No monopoly on generosity

Just wrapped up a two-day game of the classic American game Monopoly with Tee and A.J. – they were back at it this morning before I rose, even purchasing a property for me they knew I’d want. They learned a little about investing for the future (“I’m not buying Boardwalk – it’s $400!” – to quote A.J. early on) and I got the satisfaction of garnering over $9000 after giving away at least half that sum in discounted rents and “keep the change” overpayments. We ended on friendly terms with the promise of a rematch soon.

All this in spite of Dy’s and Arey’s refusal to play me this game over past alleged misconduct…which we won’t go into detail about here. (Hey, they can post too.) It was most rewarding to watch A.J. and Tee bail each other out – and even extend mercy to me on occasion. The faster-and-faster pace of the play rate and transactions reminded me of the “rat race” I’m so glad to have avoided in the day job. What a luxury to be able to sink a few hours together into a simulation with bearings on real life – without any danger of addiction.

As was mentioned this morning from the pulpit, inevitably the game ends and everything goes back in the box. Even the players themselves are ultimately liable to that rule. Good reason to exercise generosity that sustains futures and freedom. – j


Urbana retrospect

The following is already printed in similar form in the newspaper published by the church we attend. Several others involved there were also at Urbana 06 in various capacities, often with even more exciting stories to tell.

The photo at right is, however, a jdata unblog exclusive. At an undisclosed location not far from our refrigerator, Dy roped Arey and me into helping enter some of the last batches of walk-ons. We were spurred on by the care of one staff director’s gift of malted milk balls (foreground – Dy was most encouraged; I ate the most).

Perhaps now that this chapter of our collective adventure is coming to a close, there will be more frequent and interesting posts from this household. I’ll let you know when my Urbana wristband finally comes off. – j

Our fall went into high gear in September when Dy signed on as Associate Registrar for Urbana. Doubling – and then tripling – her average weekly hours of work with InterVarsity was not a move we made lightly. Dy’s past experience managing events in partnership with teams converged with a strong sense of God’s calling to this crucial administrative ministry. As students and then staff, we’ve seen Urbanas since the 1980s grow many others’ awareness of and involvement in God’s mission.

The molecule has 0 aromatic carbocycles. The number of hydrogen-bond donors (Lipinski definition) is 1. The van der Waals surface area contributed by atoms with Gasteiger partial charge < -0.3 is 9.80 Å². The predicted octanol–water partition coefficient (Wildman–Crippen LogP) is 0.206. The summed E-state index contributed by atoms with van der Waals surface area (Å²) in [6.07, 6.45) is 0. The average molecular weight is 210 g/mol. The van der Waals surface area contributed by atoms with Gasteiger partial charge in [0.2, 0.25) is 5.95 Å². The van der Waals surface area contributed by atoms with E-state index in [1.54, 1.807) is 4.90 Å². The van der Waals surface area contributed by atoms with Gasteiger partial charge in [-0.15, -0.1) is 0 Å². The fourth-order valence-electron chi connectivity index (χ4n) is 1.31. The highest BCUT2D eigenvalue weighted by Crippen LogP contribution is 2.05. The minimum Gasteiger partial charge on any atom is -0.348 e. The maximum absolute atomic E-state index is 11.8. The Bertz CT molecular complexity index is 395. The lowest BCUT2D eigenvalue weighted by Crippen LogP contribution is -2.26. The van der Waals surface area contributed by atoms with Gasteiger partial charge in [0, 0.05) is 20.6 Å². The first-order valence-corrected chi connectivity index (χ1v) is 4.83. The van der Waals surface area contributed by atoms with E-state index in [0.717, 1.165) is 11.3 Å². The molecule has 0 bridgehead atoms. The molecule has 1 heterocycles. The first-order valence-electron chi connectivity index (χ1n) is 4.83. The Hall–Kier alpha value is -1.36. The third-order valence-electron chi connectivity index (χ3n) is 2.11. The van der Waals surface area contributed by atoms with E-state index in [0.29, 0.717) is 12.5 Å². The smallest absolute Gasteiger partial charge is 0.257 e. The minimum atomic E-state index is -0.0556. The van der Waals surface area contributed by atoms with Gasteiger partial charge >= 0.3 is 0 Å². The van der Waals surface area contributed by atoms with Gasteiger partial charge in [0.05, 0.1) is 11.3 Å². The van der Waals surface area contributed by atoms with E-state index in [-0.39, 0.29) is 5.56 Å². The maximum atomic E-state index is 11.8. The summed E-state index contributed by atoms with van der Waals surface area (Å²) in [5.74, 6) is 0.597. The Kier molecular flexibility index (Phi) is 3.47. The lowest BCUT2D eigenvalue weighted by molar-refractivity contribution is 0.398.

Dy’s small team of Infoline assistants was stretched before Urbana 06 by the volume and variety of communication with attendees. Several local coworkers pitched in with advance tasks. Planning, adjusting and executing onsite check-in required flexibility to coordinate with a fluid online registration system under development. Most groups and individuals experienced prompt Urbana check-in at dozens of hotels and the America’s Center. The few lines that developed were shorter than expected and characterized by understanding. A larger than anticipated number of walk-ons was one of the more welcome problems Dy and her team addressed onsite.

John’s main role this Urbana was with the onsite “tech team.” He helped setup and support computers and connections used to manage check-in and accomplish necessary data entry. Later in the convention, he supported the scanning and tabulation of decision cards completed by the majority of attendees. As so often in the past, it was exciting to see what God can do with imperfect systems and highly motivated people.

This was Arey’s first Urbana – as a high school student. She volunteered in advance and as Dy’s assistant during check-in. She got to sample the exhibit hall (featuring hundreds of organizations), the bookstore and a few of the evening sessions. After experiencing this sliver of the event, she knows going as an attendee (in 2009?) will be very different. From her perspective, the overall experience of attendees was definitely positive, focused on the tracks, Bible study, worship and seminars more than logistical bumps. “Seeing students responding to everything made it feel great to have had even a small part in the preparation,” Arey says.

Atypical of past conventions and coworkers, we took our whole family to St. Louis Dec. 21st through the 31st. The first few days of setup involved all five of us, and the hotel was just across the street. The arrangement was made possible by a couple of friends who shared a suite with us and kept up with Tee and A.J. while the rest worked much of the convention. “They saw more of St. Louis than we did, and lots of the hotel pool!” John comments. “We all got to attend the evening session on the 30th and caught up with a few friends along the way.”

Urbana doesn’t feel entirely “over” to some, as Dy’s team continues to process financial details in the wake of the event. Recently, John, Dy and Arey spent an evening catching up odds and ends of data entry. We know God’s work of blessing the attendees (and the nations) through the content and challenges of Urbana will continue long after details wrap up in coming weeks. We’re returning to a more regular pace and balance, glad to have a part in Jesus’ use of Urbana 06.